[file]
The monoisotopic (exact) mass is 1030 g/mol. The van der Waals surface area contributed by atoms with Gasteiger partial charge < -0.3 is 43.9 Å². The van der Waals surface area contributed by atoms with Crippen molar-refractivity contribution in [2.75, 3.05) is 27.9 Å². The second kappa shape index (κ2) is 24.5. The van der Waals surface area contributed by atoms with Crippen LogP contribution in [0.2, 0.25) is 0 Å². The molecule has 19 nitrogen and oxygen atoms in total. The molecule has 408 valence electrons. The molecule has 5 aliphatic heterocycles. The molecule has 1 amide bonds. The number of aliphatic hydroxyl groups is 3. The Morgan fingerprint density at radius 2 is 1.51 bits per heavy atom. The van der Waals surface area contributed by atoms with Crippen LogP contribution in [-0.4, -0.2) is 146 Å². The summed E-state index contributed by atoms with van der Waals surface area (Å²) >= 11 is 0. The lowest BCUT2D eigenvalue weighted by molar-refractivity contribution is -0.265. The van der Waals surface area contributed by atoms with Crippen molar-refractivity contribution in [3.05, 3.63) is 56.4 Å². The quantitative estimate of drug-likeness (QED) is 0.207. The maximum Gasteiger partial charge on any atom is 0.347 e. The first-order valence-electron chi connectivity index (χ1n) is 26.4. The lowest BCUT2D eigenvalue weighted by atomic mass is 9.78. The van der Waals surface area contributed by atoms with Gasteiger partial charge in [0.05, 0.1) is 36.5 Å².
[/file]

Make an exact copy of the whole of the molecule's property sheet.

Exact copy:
The monoisotopic (exact) mass is 1030 g/mol. The van der Waals surface area contributed by atoms with Gasteiger partial charge < -0.3 is 43.9 Å². The van der Waals surface area contributed by atoms with Crippen molar-refractivity contribution in [2.75, 3.05) is 27.9 Å². The second kappa shape index (κ2) is 24.5. The van der Waals surface area contributed by atoms with Crippen LogP contribution in [0.2, 0.25) is 0 Å². The molecule has 19 nitrogen and oxygen atoms in total. The molecule has 408 valence electrons. The molecule has 5 aliphatic heterocycles. The molecule has 1 amide bonds. The number of aliphatic hydroxyl groups is 3. The Morgan fingerprint density at radius 2 is 1.51 bits per heavy atom. The van der Waals surface area contributed by atoms with Crippen LogP contribution in [-0.4, -0.2) is 146 Å². The summed E-state index contributed by atoms with van der Waals surface area (Å²) >= 11 is 0. The lowest BCUT2D eigenvalue weighted by molar-refractivity contribution is -0.265. The van der Waals surface area contributed by atoms with Crippen molar-refractivity contribution in [3.05, 3.63) is 56.4 Å². The quantitative estimate of drug-likeness (QED) is 0.207. The maximum Gasteiger partial charge on any atom is 0.347 e. The first-order valence-electron chi connectivity index (χ1n) is 26.4. The lowest BCUT2D eigenvalue weighted by atomic mass is 9.78. The van der Waals surface area contributed by atoms with Gasteiger partial charge in [0.05, 0.1) is 36.5 Å².